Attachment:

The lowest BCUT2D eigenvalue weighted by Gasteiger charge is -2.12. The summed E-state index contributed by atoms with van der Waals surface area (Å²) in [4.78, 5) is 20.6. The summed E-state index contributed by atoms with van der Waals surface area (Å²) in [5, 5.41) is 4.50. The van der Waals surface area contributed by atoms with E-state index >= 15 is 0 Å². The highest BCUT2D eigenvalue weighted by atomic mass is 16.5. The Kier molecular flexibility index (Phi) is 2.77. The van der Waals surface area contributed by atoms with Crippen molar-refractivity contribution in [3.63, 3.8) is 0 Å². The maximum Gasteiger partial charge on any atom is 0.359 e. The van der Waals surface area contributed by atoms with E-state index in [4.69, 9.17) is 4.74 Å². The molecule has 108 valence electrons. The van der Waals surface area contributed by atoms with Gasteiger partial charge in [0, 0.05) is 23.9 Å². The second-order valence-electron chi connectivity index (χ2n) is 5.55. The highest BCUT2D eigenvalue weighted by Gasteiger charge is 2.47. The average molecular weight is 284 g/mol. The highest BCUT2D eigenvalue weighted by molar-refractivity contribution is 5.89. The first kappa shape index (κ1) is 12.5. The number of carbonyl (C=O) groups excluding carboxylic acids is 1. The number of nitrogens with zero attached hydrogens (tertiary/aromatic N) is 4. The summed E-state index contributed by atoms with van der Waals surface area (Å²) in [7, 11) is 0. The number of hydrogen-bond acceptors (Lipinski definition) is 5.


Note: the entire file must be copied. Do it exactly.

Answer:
The lowest BCUT2D eigenvalue weighted by Gasteiger charge is -2.12. The summed E-state index contributed by atoms with van der Waals surface area (Å²) in [4.78, 5) is 20.6. The summed E-state index contributed by atoms with van der Waals surface area (Å²) in [5, 5.41) is 4.50. The van der Waals surface area contributed by atoms with E-state index >= 15 is 0 Å². The highest BCUT2D eigenvalue weighted by atomic mass is 16.5. The Kier molecular flexibility index (Phi) is 2.77. The van der Waals surface area contributed by atoms with Crippen molar-refractivity contribution in [3.63, 3.8) is 0 Å². The maximum Gasteiger partial charge on any atom is 0.359 e. The van der Waals surface area contributed by atoms with E-state index in [4.69, 9.17) is 4.74 Å². The molecule has 108 valence electrons. The van der Waals surface area contributed by atoms with Gasteiger partial charge in [0, 0.05) is 23.9 Å². The second-order valence-electron chi connectivity index (χ2n) is 5.55. The highest BCUT2D eigenvalue weighted by Gasteiger charge is 2.47. The average molecular weight is 284 g/mol. The highest BCUT2D eigenvalue weighted by molar-refractivity contribution is 5.89. The first kappa shape index (κ1) is 12.5. The number of carbonyl (C=O) groups excluding carboxylic acids is 1. The number of nitrogens with zero attached hydrogens (tertiary/aromatic N) is 4. The summed E-state index contributed by atoms with van der Waals surface area (Å²) in [7, 11) is 0. The number of hydrogen-bond acceptors (Lipinski definition) is 5.